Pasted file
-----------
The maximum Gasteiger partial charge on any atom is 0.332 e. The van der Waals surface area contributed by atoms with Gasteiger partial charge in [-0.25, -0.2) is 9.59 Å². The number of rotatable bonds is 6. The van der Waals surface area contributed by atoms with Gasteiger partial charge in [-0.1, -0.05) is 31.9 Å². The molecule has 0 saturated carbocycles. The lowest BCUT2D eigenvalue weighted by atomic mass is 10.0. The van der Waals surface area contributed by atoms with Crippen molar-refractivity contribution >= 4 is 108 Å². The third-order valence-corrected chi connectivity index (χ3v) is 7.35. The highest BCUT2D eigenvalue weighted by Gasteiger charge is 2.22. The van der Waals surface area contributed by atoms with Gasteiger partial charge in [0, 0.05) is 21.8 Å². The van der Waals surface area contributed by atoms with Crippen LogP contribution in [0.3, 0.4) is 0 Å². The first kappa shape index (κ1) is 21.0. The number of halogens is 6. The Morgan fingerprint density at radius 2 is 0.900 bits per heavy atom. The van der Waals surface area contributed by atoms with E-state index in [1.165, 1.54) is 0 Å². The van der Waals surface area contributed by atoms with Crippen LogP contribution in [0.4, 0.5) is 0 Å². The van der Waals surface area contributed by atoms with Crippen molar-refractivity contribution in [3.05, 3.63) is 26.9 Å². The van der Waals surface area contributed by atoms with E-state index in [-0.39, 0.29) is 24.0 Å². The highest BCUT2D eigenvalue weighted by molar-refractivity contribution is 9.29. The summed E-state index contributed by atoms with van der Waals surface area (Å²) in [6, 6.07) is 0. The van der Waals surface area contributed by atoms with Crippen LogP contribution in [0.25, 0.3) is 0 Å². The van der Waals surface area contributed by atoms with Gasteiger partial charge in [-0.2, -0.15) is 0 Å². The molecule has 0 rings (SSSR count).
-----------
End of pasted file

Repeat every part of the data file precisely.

The maximum Gasteiger partial charge on any atom is 0.332 e. The van der Waals surface area contributed by atoms with Gasteiger partial charge in [-0.25, -0.2) is 9.59 Å². The number of rotatable bonds is 6. The van der Waals surface area contributed by atoms with Gasteiger partial charge in [-0.1, -0.05) is 31.9 Å². The molecule has 0 saturated carbocycles. The lowest BCUT2D eigenvalue weighted by atomic mass is 10.0. The van der Waals surface area contributed by atoms with Crippen molar-refractivity contribution >= 4 is 108 Å². The third-order valence-corrected chi connectivity index (χ3v) is 7.35. The highest BCUT2D eigenvalue weighted by Gasteiger charge is 2.22. The van der Waals surface area contributed by atoms with Gasteiger partial charge in [0, 0.05) is 21.8 Å². The van der Waals surface area contributed by atoms with Crippen LogP contribution in [0.3, 0.4) is 0 Å². The first kappa shape index (κ1) is 21.0. The number of halogens is 6. The Morgan fingerprint density at radius 2 is 0.900 bits per heavy atom. The van der Waals surface area contributed by atoms with E-state index in [1.165, 1.54) is 0 Å². The van der Waals surface area contributed by atoms with Crippen LogP contribution in [0.4, 0.5) is 0 Å². The van der Waals surface area contributed by atoms with Crippen molar-refractivity contribution in [3.05, 3.63) is 26.9 Å². The van der Waals surface area contributed by atoms with E-state index in [-0.39, 0.29) is 24.0 Å². The highest BCUT2D eigenvalue weighted by molar-refractivity contribution is 9.29. The summed E-state index contributed by atoms with van der Waals surface area (Å²) in [6, 6.07) is 0. The van der Waals surface area contributed by atoms with Crippen LogP contribution in [0.25, 0.3) is 0 Å². The van der Waals surface area contributed by atoms with Gasteiger partial charge in [-0.2, -0.15) is 0 Å². The molecule has 0 rings (SSSR count).